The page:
Lately, we revisited our risk management framework to update it in line with the globally increasing focus on this factor. This enhanced risk management framework underpins a more comprehensive coverage of financial and non-financial risks (eg, operational, reputational, financial and non-compliance risks). The framework defines policies, procedures and methodologies to foster risk management in day-to-day operations to contain risks from materialising. Some of our departments with high inherent risks required immediate attention to mitigate non-financial risks. In short, risk management in co-ordination with higher management, the Risk and Compliance Committee and risk owners took actions to contain extreme risks and ensure overall risks are in line with Sama’s risk appetite.
How is Sama helping to drive through payment system reform in Saudi Arabia?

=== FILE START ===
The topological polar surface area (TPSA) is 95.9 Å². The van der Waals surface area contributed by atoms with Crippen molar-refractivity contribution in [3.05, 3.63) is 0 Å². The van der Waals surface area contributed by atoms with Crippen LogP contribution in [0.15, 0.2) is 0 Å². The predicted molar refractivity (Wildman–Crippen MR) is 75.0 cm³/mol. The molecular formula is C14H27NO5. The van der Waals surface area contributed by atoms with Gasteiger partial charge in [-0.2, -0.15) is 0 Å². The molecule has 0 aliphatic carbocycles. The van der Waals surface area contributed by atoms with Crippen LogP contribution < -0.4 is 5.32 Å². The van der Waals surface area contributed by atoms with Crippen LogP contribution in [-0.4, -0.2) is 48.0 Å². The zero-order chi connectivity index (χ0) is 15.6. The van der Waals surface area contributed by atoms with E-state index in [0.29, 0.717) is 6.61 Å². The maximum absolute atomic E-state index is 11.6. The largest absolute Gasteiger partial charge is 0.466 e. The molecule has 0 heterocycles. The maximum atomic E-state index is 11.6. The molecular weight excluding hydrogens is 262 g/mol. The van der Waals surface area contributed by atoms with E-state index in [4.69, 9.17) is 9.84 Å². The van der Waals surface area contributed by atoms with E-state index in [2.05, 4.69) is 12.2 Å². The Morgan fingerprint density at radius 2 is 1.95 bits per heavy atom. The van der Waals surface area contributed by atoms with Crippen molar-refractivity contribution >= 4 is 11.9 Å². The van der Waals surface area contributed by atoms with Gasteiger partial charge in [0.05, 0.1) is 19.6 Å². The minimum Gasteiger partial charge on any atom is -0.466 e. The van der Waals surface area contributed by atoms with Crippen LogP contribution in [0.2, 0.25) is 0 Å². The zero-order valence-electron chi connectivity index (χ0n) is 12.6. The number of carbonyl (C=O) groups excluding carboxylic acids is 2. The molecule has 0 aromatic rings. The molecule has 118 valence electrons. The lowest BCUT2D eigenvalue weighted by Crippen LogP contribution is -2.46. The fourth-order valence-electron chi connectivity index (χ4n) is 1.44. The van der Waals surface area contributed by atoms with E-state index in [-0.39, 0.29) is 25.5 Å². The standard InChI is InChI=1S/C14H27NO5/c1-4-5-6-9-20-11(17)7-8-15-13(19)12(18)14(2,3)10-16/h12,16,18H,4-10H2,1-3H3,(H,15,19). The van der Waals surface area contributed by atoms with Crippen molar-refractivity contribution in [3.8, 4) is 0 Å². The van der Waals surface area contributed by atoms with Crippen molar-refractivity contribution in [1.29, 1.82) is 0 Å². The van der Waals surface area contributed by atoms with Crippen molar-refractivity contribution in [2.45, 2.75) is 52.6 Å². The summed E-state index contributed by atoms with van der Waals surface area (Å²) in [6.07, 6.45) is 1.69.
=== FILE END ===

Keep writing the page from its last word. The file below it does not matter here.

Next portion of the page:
Sama launched the first national debit card system – Span – in 1990 through the newly established banking technology division. This payments division was responsible for developing the first national payments strategy for Saudi Arabia, defining the blueprint for systemic and strategic growth and development of payment systems in the kingdom. Some of the initiatives over the past 30 years include: the development and launch of Sarie, the national real-time gross settlement system, facilitating instant cross-bank payments and managing interbank risk through collateralised liquidity management; redeveloping the national debit card scheme (now called Mada) to generate in excess of 1.4 billion transactions in 2017; expanding cashless payment capabilities in the retail merchant sector, with growth of 130% in the three years between September 2014 and September 2017, connecting more than 300,000 point-of-sale terminals; developing and launching the prepaid service regulatory environment (in 2013) and the delivery of over 7 million prepaid cards into the Saudi market, supporting financial inclusion and facilitating a reduction in cash transactions; developing and introducing Sadad, the national electronic bill presentment and payment scheme and infrastructure, accounting for over 210 million bills in 2017; and developing and introducing the real-time secure non-card-based e-commerce payments (Sadad account) in the second quarter of 2016, which facilitates e-commerce payment accounts.